(1.) an imaginary bishop of Corinth, referred to by Prsedestinatus (i, 23).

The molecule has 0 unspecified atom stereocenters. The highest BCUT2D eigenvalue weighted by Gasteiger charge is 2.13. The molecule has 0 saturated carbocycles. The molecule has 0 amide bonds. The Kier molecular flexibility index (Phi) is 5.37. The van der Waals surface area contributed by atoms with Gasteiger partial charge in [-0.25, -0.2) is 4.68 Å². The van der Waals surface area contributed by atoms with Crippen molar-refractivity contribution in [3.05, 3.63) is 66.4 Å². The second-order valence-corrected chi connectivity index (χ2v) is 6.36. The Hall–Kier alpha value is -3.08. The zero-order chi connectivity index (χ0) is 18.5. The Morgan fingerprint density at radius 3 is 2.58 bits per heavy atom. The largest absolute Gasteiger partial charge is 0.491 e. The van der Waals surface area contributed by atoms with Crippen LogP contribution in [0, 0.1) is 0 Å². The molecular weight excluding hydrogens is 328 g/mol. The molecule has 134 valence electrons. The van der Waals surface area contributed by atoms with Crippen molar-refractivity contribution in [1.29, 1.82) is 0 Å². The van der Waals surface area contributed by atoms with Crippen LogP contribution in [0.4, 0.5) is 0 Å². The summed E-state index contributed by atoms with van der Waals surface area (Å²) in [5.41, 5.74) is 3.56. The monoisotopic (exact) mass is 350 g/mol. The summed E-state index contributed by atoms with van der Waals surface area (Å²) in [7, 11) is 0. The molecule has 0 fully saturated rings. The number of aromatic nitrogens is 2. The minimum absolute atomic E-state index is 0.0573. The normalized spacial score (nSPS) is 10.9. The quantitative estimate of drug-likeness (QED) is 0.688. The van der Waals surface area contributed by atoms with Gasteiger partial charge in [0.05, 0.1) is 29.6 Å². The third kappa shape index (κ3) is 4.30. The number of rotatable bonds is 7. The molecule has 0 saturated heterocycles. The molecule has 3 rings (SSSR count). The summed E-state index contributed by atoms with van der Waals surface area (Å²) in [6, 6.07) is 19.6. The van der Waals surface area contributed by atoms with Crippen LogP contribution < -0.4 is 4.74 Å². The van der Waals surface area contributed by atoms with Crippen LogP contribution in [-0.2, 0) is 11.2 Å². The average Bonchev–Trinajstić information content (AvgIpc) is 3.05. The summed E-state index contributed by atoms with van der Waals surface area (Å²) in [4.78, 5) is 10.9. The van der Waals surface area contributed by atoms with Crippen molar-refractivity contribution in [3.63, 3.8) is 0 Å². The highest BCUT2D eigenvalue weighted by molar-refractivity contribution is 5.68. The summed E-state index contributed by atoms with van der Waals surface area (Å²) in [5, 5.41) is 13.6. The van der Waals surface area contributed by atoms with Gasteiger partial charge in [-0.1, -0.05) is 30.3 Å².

(2.) An imaginary bishop of Ephesus (ibid. 26, 27). He is perhaps the same spoken-of by St. Jerome as a person of great wisdom who lived about the end of the 2d century, under the emperors Commodus and Severus. He wrote in Greek against the heresiarch Montanus, and Priscilla and Maxilla, the two women whom he induced to forsake their husbands and to follow him as his prophetesses. He reproached them for their avarice, and ridiculed their doctrine and their prophecies. A fragment of this work will be found in Eusebius, lib. v, cap. 18. Tertullian, after his fall, wrote a book, now lost-the seventh book De Ecstasi--which was specially directed against this work of Apollonius. One writer makes Apollonius to have been bishop of Antioch; but nothing at all certain is known about his country. See Cave, Hist. Lit. I, i, 86.--Landon, Eccles. Diet. s.v. (3.) A " companion" of one of the Antonines, who vainly tried to persuade Bardeisan to abjure Christianity (Epiphanius, Haer. 477). (4.) A correspondent of Theodoret, probably not a Christian, to whom he wrote, commending the excellence of his natural endowments, and urging an acknowledgment of the Giver (Theodoret, iEp. 73). (5.) Count, praefect of the East in 442, and great chamberlain, to whom Theodoret wrote with reference to the calumnies spread against him at Constantinople (ibid. 103). He was in office at the Council of Chalcedon, 451 (Labbe, Concil. 4:851, etc.).